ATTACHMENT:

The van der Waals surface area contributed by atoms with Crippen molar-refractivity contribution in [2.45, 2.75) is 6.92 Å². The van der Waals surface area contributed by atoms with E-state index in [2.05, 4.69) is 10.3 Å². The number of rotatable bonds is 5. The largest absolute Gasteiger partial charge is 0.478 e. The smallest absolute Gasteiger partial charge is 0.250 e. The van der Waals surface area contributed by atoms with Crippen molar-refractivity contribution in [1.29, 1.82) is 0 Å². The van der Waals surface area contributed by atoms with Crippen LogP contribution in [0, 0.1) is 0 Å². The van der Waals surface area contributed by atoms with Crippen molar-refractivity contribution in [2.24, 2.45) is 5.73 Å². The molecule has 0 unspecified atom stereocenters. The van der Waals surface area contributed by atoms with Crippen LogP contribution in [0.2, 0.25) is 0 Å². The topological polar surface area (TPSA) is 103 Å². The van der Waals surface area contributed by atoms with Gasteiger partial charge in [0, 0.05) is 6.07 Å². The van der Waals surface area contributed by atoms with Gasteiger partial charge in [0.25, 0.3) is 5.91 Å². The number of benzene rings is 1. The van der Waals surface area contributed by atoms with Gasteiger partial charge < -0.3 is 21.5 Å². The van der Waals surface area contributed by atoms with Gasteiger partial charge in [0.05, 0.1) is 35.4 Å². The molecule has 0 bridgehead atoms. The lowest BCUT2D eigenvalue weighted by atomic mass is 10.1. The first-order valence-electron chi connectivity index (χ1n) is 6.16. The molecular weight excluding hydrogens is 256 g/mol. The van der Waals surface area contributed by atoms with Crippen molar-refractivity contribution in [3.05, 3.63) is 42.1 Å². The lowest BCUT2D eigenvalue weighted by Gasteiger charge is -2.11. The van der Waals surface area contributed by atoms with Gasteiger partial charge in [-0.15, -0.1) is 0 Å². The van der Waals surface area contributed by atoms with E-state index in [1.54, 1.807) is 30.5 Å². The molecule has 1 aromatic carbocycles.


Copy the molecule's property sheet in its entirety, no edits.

The van der Waals surface area contributed by atoms with Crippen molar-refractivity contribution in [2.45, 2.75) is 6.92 Å². The van der Waals surface area contributed by atoms with E-state index in [2.05, 4.69) is 10.3 Å². The number of rotatable bonds is 5. The largest absolute Gasteiger partial charge is 0.478 e. The smallest absolute Gasteiger partial charge is 0.250 e. The van der Waals surface area contributed by atoms with Crippen molar-refractivity contribution in [1.29, 1.82) is 0 Å². The van der Waals surface area contributed by atoms with Crippen LogP contribution in [0, 0.1) is 0 Å². The van der Waals surface area contributed by atoms with Crippen molar-refractivity contribution in [2.24, 2.45) is 5.73 Å². The molecule has 0 unspecified atom stereocenters. The van der Waals surface area contributed by atoms with Crippen LogP contribution in [0.2, 0.25) is 0 Å². The topological polar surface area (TPSA) is 103 Å². The van der Waals surface area contributed by atoms with Gasteiger partial charge in [0, 0.05) is 6.07 Å². The van der Waals surface area contributed by atoms with Gasteiger partial charge in [0.25, 0.3) is 5.91 Å². The number of benzene rings is 1. The van der Waals surface area contributed by atoms with Gasteiger partial charge < -0.3 is 21.5 Å². The van der Waals surface area contributed by atoms with Gasteiger partial charge in [0.05, 0.1) is 35.4 Å². The molecule has 0 bridgehead atoms. The lowest BCUT2D eigenvalue weighted by atomic mass is 10.1. The first-order valence-electron chi connectivity index (χ1n) is 6.16. The molecular weight excluding hydrogens is 256 g/mol. The van der Waals surface area contributed by atoms with Crippen molar-refractivity contribution in [3.05, 3.63) is 42.1 Å². The lowest BCUT2D eigenvalue weighted by Gasteiger charge is -2.11. The van der Waals surface area contributed by atoms with Gasteiger partial charge in [-0.15, -0.1) is 0 Å². The van der Waals surface area contributed by atoms with E-state index in [1.54, 1.807) is 30.5 Å². The molecule has 1 aromatic carbocycles.